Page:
The result? If you own a Lexus and need to have it serviced, a Lexus representative comes to your home or office, collects the car, and leaves a courtesy car for your use in its place. Your car, after being serviced and thoroughly inspected by your personally assigned technician, is then returned to you at your convenience.
As this example suggests, a commitment to customer experience has far-reaching implications for any organisation. It requires a holistic, coordinated approach to align all aspects of products, services, and operations around the central purpose of the organisation and the brand promise to customers.
The second key element of strategy calls on brands to be different – to set themselves apart from their competitors – in a way that creates value for customers.
The underlying premise here is that not all touchpoints are equal. Rather, you have to choose carefully where to invest so that you are hitting areas that have a real impact on the experience of your customers.
Brands pursue different strategies to stand out. Some have unconventional, engaging, or otherwise entertaining marketing and communications programmes. Others find ways to delivery truly memorable customer service. Every airline, for example, produces an in-flight safety video but only Virgin, quite in line with its witty, engaging brand personality, took the trouble to produce an entertaining six-minute version loaded with references to classic cinema.
Innovation in customer experience design is, Mr Smith suggests, a pursuit of the “wow” – the moment or experience that will truly set your brand apart.
Sticking with the airline industry for a moment, it is fair to say that most airlines would consider that their customer experience begins on check-in and ends somewhere around baggage pick-up. Customers, on the other hand, might feel that their experience begins with booking the flight, then fighting through traffic to get to the airport, and then navigating security, and so on.
Virgin, again, has an answer for this in its Virgin Upper Class service. Upper Class passengers are picked up by a Virgin driver at their home or office, checked in while in the car en route to the airport, and then whisked – within a 10-minute guarantee – from curb to well-appointed lounge via a dedicated security screening. This may sound like a lot of additional expense, agrees Mr Smith, but he points out as well that the level of investment required to create a significant service impact across all of these familiar air passenger “pain points” is nothing compared to the cost of the latest airliner (arguably a more conventional area of investment in the ultra-competitive air travel business).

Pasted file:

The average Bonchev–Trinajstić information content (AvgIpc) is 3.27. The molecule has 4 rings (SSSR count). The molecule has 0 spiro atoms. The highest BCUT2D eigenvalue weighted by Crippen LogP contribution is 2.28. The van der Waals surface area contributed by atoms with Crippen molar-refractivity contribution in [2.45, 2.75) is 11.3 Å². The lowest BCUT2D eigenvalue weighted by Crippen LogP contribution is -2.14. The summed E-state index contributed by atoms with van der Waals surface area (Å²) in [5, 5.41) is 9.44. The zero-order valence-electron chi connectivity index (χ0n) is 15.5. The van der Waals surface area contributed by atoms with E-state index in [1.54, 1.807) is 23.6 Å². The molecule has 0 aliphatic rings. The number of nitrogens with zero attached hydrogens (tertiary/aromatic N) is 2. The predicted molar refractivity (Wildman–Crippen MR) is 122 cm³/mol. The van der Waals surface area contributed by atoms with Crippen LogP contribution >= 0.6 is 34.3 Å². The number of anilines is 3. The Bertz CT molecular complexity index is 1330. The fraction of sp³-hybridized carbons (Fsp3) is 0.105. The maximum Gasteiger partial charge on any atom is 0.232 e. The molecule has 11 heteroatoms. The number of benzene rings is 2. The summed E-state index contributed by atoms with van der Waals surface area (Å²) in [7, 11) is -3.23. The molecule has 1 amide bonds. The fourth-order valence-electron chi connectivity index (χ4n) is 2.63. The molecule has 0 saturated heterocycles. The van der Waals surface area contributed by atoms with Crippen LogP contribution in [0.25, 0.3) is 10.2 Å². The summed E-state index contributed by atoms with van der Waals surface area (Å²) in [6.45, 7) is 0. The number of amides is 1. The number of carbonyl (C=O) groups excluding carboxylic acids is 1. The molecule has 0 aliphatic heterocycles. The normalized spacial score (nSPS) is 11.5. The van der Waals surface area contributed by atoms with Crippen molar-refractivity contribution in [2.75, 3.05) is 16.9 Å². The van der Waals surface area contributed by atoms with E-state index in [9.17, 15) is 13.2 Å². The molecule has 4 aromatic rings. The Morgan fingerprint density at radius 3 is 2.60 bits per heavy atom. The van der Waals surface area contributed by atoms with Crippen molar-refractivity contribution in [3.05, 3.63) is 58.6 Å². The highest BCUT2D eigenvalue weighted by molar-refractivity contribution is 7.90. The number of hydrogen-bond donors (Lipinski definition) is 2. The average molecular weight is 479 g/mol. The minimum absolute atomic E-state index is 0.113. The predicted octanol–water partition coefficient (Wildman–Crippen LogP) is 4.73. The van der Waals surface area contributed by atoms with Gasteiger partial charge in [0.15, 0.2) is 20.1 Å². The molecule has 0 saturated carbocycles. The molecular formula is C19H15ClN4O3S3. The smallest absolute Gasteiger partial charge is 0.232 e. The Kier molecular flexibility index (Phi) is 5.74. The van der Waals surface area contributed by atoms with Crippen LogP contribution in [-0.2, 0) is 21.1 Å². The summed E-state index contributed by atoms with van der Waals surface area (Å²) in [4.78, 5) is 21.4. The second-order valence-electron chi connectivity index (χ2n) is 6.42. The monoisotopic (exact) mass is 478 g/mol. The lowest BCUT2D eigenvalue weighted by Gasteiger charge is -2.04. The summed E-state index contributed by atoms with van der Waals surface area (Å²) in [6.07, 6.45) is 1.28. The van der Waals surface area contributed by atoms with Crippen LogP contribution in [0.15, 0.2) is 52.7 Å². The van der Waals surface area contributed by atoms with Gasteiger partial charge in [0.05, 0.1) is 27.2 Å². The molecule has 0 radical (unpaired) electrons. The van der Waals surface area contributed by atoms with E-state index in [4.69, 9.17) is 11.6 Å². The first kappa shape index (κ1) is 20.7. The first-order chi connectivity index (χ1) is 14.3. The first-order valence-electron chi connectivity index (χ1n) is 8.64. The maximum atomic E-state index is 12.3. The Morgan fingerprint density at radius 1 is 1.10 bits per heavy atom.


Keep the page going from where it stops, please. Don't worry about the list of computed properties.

Following this line of thinking back to international education, possible counterparts for the international student experience could be greater attention and innovation in pre-departure communications for incoming students, airport greeting and transfer services, or orientation and welcome services on arrival.
In the third pillar of his strategic framework for designing customer experience, Mr Smith explains that brands that aim to change their markets by delivering high-value customer experiences have to stand firm – that is, to create conditions for sustaining a successful brand position for the long-term.
He offers a few points in this regard, including the importance of “rites and rituals,” or distinctive elements of the customer experience that are routinely repeated and celebrated. In an education context, for example, these might be things like graduation ceremonies or alumni receptions.
He also highlights the importance of brand culture, noting the example of online retailer Zappos and its commitment to “delivering happiness” and outstanding customer experience. “This became its unifying purpose,” writes Mr Smith. “But it wasn’t just some lofty ideal. It was translated into a strategy that drove everything the brand did…Every decision for the management team was now driven by creating the type of organisation and culture that could deliver their strategy of differentiating their customer experience.”
Zappos is also an interesting example of a brand with a strong commitment to its people, to selecting the right employees, to compensating them effectively, and training and supporting them consistently. Through such investments, the culture of the company becomes the brand, and vice versa.
Finally, Mr Smith underscores the importance of measuring what matters – that is, tracking the customer experience at every touchpoint. This is not an argument for measuring customer satisfaction as such.
Satisfaction alone is often not enough of an indicator of customer experience; research has shown that 80% of customers that switched to another brand were satisfied with their previous supplier.
However, customers that are extremely satisfied and engaged with a brand are not only less likely to switch, they are more likely to be loyal, and highly profitable, customers and advocates for the long-term.
That is the ultimate goal of a clear purpose and well-aligned strategy that consistently delivers a remarkable, distinct customer experience. That is the power of the “wow” moment, and a means for any brand to impact its market in new and profound ways.
Want to explore further the role of customer service design for your organisation or brand? Try this self-assessment tool from Smith+co to help jumpstart your thinking.